Once seen as the future of the iPad, the iPad mini is now a lower-priority device, losing ground to oversized smartphones on one side, and bigger tablets that double as PCs on the other. Too bad, then, that the best iPad mini by far is launching to an increasingly indifferent public.

The iPad mini 4 is lighter, thinner and faster than its predecessors, with a higher-quality (though the same resolution) display. If you still have a need for an iPad mini, and you don't mind paying US$399 or more when mini-tablets can now be had for under $100, then this is absolutely the one to get.

The first question is: do you still want or need an iPad mini?

When the original model launched nearly three years ago, Apple's biggest smartphone had a 4-inch display, and Android phones were still just creeping into 5 inches and larger territory. The Phablet Invasion was already underway, but not nearly at full force.

From the other end, Apple's larger iPad at the time had wide bezels and a (relatively) thick and heavy build with rounded back. The iPad mini's design was a year ahead of its larger counterpart; we didn't see Apple's ultra-light, thin-bezeled, flat-backed look bleed into the 9.7-inch model until the iPad Air arrived in late 2013.

Just as the stage was set perfectly for the iPad mini in 2012, there have been a few scenery changes since then that have pushed it out of the spotlight.

Today the iPad mini is a somewhat niche device for people who either still use small-ish phones, or are content with a tablet that doesn't offer a radically different experience from phablets. We also can't forget children – who may find the mini's smaller build to be the perfect size for digging into the App Store's gaming library.

The phablet comparison isn't completely fair, mind you, as the iPad mini's 7.9-inch display is still 129 percent bigger than the iPhone 6 Plus' 5.5-incher – that's still a big difference. But on an experience level, phablets get just close enough to mini-tablet territory to make the latter feel a bit unnecessary. It's a bit like buying a minivan when you already own an SUV.

If you are one of the dwindling few who's still in the market for an iPad mini, then you get a great tablet in this fourth version. This is the one we were dreaming of after the first model launched in 2012.

The iPad mini 4 is even more comfortable in hand than that first model, and has a better display and faster performance than all three previous models. In many ways it's a smaller iPad Air 2, and even though that means it's rocking a year-old system-on-a-chip, it still makes for a pretty damn powerful machine.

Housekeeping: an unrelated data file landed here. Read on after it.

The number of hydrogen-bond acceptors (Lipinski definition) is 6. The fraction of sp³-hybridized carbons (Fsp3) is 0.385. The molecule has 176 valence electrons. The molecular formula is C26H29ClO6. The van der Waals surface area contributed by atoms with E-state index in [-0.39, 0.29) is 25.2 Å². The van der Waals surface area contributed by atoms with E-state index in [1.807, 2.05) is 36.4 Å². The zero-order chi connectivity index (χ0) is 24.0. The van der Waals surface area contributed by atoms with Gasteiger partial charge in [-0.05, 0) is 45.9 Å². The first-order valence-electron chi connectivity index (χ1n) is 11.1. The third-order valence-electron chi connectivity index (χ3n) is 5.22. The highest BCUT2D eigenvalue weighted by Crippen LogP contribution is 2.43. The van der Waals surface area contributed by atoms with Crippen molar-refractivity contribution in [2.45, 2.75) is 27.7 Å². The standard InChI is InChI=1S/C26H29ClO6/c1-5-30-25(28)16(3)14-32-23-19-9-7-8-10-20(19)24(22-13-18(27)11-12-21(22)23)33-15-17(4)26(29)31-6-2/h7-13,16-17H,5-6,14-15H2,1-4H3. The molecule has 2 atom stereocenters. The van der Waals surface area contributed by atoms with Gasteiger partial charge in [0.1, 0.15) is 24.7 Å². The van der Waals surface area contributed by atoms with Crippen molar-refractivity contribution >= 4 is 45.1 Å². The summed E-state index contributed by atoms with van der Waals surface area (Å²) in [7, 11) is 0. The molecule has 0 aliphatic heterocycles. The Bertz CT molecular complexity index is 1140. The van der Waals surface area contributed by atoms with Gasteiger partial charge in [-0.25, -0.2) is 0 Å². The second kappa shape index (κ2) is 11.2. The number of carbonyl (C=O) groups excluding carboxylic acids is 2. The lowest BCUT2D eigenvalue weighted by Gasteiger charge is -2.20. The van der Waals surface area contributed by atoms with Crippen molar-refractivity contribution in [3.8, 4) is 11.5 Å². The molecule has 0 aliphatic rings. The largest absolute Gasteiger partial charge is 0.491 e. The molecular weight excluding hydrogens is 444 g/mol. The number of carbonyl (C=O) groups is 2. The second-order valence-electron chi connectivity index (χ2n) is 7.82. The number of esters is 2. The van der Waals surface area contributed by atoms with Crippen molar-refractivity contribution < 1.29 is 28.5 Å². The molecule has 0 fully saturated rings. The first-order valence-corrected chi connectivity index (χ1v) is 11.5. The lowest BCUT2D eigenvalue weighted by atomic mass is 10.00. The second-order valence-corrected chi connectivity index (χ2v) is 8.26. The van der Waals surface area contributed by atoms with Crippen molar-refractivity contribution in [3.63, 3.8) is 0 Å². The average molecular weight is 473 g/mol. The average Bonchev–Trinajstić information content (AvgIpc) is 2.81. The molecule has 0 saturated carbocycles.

Like the Air 2, the new mini has an anti-reflective coating on its screen, making it a little better for reading in direct sunlight. Its Retina Display also has a wider color gamut compared to the iPad minis 2 and 3.

One area where the iPad Air 2 mini metaphor doesn't completely hold up is in processor benchmarks. The Air 2 has a tri-core A8X chip, while the mini 4 has a dual core A8. Same generation of Apple silicon, but different variants. In Geekbench 3's multi-core benchmark, the iPad mini 4 scores only 68 percent as fast as its bigger counterpart. Though in the single core test, it does come closer, at 95 percent as fast.

In our experience, the new mini doesn't feel noticeably slower than the iPad Air 2, but if you're buying a tablet for longer-term use, it's possible future apps, games and iOS updates will tax the mini 4 a hair more than they will the Air 2.

Battery life is good as well. Apple rates it for the same "up to 10 hours surfing the web, watching video or listening to music" (over Wi-Fi) as it rates all other iPads. In our video streaming test (with brightness set to 25 lux at a distance of 10 inches in an otherwise dark room), the iPad mini 4 dropped just 8 percent per hour, a good score.

The iPad mini 4 is the best iPad mini yet, and easily one of your best options in this category. But at $399 and up, it's too close to the iPad Air 2's pricing to highly recommend. We have both devices in house right now, and the Air 2 feels nearly as light and comfortable in hand, with a 53 percent bigger display. With retailers often discounting the iPad Air 2 into the iPad mini 4's price range (if you live in the US, Staples is a good store to keep an eye on), it's hard to recommend going with the mini 4, unless you actually prefer the smaller size.

The iPad mini 4 is available now, starting at $399 for a 16 GB Wi-Fi only model. For more on its big brother, you can revisit Gizmag's iPad Air 2 review from last year.

Product page: Apple

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